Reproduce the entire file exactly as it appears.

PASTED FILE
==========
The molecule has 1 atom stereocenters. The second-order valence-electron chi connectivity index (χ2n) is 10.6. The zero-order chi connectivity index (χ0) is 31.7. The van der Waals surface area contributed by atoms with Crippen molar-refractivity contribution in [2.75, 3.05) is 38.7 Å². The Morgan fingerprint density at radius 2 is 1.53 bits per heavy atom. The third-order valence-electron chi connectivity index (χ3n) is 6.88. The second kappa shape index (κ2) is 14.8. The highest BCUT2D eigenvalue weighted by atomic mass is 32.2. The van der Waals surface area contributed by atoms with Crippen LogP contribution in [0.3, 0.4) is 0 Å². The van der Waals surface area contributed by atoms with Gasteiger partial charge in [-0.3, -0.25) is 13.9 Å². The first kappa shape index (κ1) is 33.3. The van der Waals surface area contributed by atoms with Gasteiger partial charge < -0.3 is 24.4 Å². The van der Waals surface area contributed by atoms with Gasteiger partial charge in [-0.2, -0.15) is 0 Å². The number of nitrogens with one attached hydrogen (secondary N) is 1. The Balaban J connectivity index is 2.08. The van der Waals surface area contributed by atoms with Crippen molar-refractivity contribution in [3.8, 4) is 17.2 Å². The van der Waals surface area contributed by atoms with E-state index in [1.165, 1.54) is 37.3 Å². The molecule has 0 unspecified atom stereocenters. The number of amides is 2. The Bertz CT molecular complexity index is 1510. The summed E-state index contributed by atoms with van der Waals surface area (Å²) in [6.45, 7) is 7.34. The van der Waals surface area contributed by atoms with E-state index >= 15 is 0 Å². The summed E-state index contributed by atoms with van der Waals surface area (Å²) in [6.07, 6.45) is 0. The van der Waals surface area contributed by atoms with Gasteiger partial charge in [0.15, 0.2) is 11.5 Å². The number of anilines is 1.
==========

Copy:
The molecule has 1 atom stereocenters. The second-order valence-electron chi connectivity index (χ2n) is 10.6. The zero-order chi connectivity index (χ0) is 31.7. The van der Waals surface area contributed by atoms with Crippen molar-refractivity contribution in [2.75, 3.05) is 38.7 Å². The Morgan fingerprint density at radius 2 is 1.53 bits per heavy atom. The third-order valence-electron chi connectivity index (χ3n) is 6.88. The second kappa shape index (κ2) is 14.8. The highest BCUT2D eigenvalue weighted by atomic mass is 32.2. The van der Waals surface area contributed by atoms with Crippen LogP contribution in [0.3, 0.4) is 0 Å². The van der Waals surface area contributed by atoms with Gasteiger partial charge in [-0.3, -0.25) is 13.9 Å². The first kappa shape index (κ1) is 33.3. The van der Waals surface area contributed by atoms with Gasteiger partial charge < -0.3 is 24.4 Å². The van der Waals surface area contributed by atoms with Gasteiger partial charge in [-0.2, -0.15) is 0 Å². The number of nitrogens with one attached hydrogen (secondary N) is 1. The Balaban J connectivity index is 2.08. The van der Waals surface area contributed by atoms with Crippen molar-refractivity contribution in [3.8, 4) is 17.2 Å². The van der Waals surface area contributed by atoms with E-state index in [1.165, 1.54) is 37.3 Å². The molecule has 0 unspecified atom stereocenters. The number of amides is 2. The Bertz CT molecular complexity index is 1510. The summed E-state index contributed by atoms with van der Waals surface area (Å²) in [6.45, 7) is 7.34. The van der Waals surface area contributed by atoms with E-state index >= 15 is 0 Å². The summed E-state index contributed by atoms with van der Waals surface area (Å²) in [6.07, 6.45) is 0. The van der Waals surface area contributed by atoms with Gasteiger partial charge in [0.15, 0.2) is 11.5 Å². The number of anilines is 1.